BOSTON (Reuters) - Women hedge fund managers have outperformed their male rivals, on average, for the second year in a row, according to professional services firm Rothstein Kass which tracks the industry.
From January 1, 2013, through the end of November, the small number of hedge funds around the world run by women returned 9.8 percent while the HFRX Global Hedge Fund index was up only 6.13 percent, Rothstein Kass said on Wednesday, citing its own index of female-run hedge funds.
Meredith Jones, a director at Rothstein Kass, said the comparison could feed speculation that women are better investors.
“There have been studies that show that testosterone can make men less sensitive to risk-reward signals, and that comes through in this study,” she said.
The numbers are even more eye-popping for the six years from January 2007 through June 2013. Hedge funds run by women returned 6 percent compared with a 1.1 percent loss at the HFRX Global Fund Index. The Standard & Poor’s 500 index gained 4.2 percent during the same time.
The comparisons were derived from Rothstein Kass’s Women in Atlernative Investments Index, which includes some 80 of the world’s roughly 125 women-run hedge funds.
Together, hedge funds run by women manage only a tiny fraction of the broader industry’s $2.5 trillion. Among them are Jamie Zimmerman’s Litespeed Management, Meridee Moore’s Watershed Asset Management and Valerie Malter’s Matarin Capital Management. Their small number and size have been a barrier for huge pension funds placing big chunks of money, though some including Connecticut’s pension fund have programs designed to make allocations to firms run by women and minorities.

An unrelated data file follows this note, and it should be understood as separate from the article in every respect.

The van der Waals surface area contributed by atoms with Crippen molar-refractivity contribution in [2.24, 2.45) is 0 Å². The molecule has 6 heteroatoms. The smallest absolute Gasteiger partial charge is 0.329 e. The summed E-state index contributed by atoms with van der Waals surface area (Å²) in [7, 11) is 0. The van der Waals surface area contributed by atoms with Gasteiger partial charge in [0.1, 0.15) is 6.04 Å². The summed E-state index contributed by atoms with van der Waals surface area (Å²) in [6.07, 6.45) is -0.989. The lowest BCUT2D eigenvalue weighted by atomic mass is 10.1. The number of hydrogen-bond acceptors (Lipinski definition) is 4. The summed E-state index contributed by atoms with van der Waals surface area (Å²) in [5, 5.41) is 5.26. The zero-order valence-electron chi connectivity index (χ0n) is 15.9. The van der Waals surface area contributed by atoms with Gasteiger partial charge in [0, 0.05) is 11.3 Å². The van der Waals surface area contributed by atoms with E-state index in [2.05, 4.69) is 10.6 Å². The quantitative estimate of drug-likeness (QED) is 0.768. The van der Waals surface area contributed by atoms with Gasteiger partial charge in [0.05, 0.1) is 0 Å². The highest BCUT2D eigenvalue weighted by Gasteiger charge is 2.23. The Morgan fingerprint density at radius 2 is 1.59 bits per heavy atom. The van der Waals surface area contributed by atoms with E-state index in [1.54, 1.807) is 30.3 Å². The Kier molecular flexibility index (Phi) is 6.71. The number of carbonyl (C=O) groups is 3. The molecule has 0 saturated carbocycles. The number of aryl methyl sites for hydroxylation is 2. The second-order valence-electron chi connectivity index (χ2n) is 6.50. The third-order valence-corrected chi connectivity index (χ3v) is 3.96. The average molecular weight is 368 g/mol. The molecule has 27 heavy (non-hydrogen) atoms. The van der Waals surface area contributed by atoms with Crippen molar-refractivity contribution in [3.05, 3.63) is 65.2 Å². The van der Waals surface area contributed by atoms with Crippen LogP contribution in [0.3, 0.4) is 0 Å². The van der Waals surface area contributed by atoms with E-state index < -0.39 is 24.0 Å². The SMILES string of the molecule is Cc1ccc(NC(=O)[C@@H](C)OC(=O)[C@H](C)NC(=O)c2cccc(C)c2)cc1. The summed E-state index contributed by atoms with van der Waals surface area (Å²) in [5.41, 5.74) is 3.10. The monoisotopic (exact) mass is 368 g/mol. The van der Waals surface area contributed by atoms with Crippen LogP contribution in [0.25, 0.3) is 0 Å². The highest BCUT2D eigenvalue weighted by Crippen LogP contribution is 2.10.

“Raising money is difficult for anyone regardless of whether you are wearing Louboutin pumps or loafers,” Jones said.
Jones said a survey Rothstein Kass conducted in October of 440 senior women, including fund managers, investors, and service providers, showed growing optimism about the role of women in an industry historically dominated by men.
Some 17.5 percent of respondents not currently running a fund said they wanted to do so within the next five years, compared to 14.2 percent a year ago, Jones said.
Those running funds also see better returns on the horizon with more than half expecting to deliver double-digit profits this year, the survey found.
Editing by Richard Valdmanis and Andrew Hay